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Worse than annoying: Drones make it harder for California to fight a giant wildfire

Reuters/Gene Blevins
Air tankers near Phelan, California.
  • Hanna Kozlowska
By Hanna Kozlowska

Investigative reporter

Published This article is more than 2 years old.

Only you can prevent wildfires—but using a drone could make one even worse.

A wildfire in California caused a devastating scene on the main road between Los Angeles and Las Vegas last week, when it scorched 20 cars and forced drivers to escape on foot. The fire continued to ravage the Los Angeles area this weekend and is now burning across 4,250 acres (1700 hectares), and is 75% contained according to local officials.

Attempts to control the blaze are also facing an unusual obstacle: drones being used by amateur videographers to film the blaze. Firefighting crews in the area spotted five so-called unmanned aircraft systems, which forced them to temporarily halt flights that are used to drop fire retardants on the blaze.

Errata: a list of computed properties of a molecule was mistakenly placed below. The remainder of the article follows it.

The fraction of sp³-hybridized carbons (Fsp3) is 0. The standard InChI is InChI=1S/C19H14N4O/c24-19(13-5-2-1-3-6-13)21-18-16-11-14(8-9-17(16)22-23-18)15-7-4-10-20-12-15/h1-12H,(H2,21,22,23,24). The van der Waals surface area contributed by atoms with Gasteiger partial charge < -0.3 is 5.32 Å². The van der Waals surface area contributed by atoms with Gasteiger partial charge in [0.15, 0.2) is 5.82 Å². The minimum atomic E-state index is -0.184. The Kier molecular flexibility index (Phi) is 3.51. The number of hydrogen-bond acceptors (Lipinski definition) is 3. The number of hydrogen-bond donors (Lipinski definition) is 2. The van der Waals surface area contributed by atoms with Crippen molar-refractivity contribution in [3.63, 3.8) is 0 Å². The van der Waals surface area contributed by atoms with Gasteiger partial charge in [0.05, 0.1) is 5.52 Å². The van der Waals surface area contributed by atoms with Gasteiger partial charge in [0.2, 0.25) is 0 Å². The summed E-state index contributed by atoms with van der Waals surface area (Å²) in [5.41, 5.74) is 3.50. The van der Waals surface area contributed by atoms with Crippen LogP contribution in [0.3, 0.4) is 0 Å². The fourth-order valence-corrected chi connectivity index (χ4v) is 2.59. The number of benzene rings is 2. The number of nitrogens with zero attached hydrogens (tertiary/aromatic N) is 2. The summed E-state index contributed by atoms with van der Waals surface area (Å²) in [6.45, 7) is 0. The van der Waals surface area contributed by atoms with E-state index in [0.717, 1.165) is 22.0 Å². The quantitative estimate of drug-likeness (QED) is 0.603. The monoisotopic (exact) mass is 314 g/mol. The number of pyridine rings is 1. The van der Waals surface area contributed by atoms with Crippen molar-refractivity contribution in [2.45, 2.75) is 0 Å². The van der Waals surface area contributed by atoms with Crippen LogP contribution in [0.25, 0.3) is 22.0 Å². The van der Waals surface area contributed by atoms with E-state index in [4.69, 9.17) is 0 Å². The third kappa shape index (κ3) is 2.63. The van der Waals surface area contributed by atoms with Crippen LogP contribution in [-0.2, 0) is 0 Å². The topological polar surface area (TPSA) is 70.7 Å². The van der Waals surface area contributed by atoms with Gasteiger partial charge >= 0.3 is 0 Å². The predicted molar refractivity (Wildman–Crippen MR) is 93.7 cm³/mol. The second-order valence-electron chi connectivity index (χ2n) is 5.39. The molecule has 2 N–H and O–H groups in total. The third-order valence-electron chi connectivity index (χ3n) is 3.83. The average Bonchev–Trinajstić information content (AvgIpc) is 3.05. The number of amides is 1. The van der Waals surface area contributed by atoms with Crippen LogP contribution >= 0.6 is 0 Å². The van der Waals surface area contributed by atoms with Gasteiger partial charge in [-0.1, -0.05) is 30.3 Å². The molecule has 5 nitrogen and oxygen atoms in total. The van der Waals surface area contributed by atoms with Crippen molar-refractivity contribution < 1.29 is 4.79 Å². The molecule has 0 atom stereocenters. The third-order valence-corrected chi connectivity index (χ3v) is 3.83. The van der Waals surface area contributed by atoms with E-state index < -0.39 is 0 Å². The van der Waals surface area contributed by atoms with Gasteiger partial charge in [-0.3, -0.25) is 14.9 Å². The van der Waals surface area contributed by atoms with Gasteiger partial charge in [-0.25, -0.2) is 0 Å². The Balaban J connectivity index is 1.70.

The San Bernardino fire department said they have seen an increase of drones interfering with firefighting. “A collision could easily result in major damage to our aircraft, injuries to the pilot and crew on board as well as firefighters below, and worse, a midair collision,” the department said. Crews “have no choice” but to ground aircraft until a drone is removed.

In the case of a wildfire, the Federal Aviation Administration imposes a temporary flight restriction, and anyone who violates it could face “serious criminal charges.”

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